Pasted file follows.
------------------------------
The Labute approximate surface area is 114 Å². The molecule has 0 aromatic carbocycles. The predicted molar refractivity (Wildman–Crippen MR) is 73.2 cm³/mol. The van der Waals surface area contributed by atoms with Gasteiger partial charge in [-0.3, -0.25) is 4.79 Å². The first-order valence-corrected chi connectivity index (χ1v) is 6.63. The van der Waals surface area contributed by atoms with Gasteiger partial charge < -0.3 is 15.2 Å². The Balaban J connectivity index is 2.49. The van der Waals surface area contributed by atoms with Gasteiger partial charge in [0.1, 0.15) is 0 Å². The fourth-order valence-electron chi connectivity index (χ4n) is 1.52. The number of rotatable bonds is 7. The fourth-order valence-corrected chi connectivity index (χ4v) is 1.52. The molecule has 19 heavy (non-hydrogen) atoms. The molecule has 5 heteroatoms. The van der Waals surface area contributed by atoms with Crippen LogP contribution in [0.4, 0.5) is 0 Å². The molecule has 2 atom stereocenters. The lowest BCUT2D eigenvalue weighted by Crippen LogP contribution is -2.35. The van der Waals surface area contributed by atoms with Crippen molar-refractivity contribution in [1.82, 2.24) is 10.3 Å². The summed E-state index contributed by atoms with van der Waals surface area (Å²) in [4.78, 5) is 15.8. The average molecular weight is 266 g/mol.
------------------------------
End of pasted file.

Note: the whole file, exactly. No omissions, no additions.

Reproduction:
The Labute approximate surface area is 114 Å². The molecule has 0 aromatic carbocycles. The predicted molar refractivity (Wildman–Crippen MR) is 73.2 cm³/mol. The van der Waals surface area contributed by atoms with Gasteiger partial charge in [-0.3, -0.25) is 4.79 Å². The first-order valence-corrected chi connectivity index (χ1v) is 6.63. The van der Waals surface area contributed by atoms with Gasteiger partial charge < -0.3 is 15.2 Å². The Balaban J connectivity index is 2.49. The van der Waals surface area contributed by atoms with Gasteiger partial charge in [0.1, 0.15) is 0 Å². The fourth-order valence-electron chi connectivity index (χ4n) is 1.52. The number of rotatable bonds is 7. The fourth-order valence-corrected chi connectivity index (χ4v) is 1.52. The molecule has 19 heavy (non-hydrogen) atoms. The molecule has 5 heteroatoms. The van der Waals surface area contributed by atoms with Crippen LogP contribution in [0.4, 0.5) is 0 Å². The molecule has 2 atom stereocenters. The lowest BCUT2D eigenvalue weighted by Crippen LogP contribution is -2.35. The van der Waals surface area contributed by atoms with Crippen molar-refractivity contribution in [1.82, 2.24) is 10.3 Å². The summed E-state index contributed by atoms with van der Waals surface area (Å²) in [4.78, 5) is 15.8. The average molecular weight is 266 g/mol.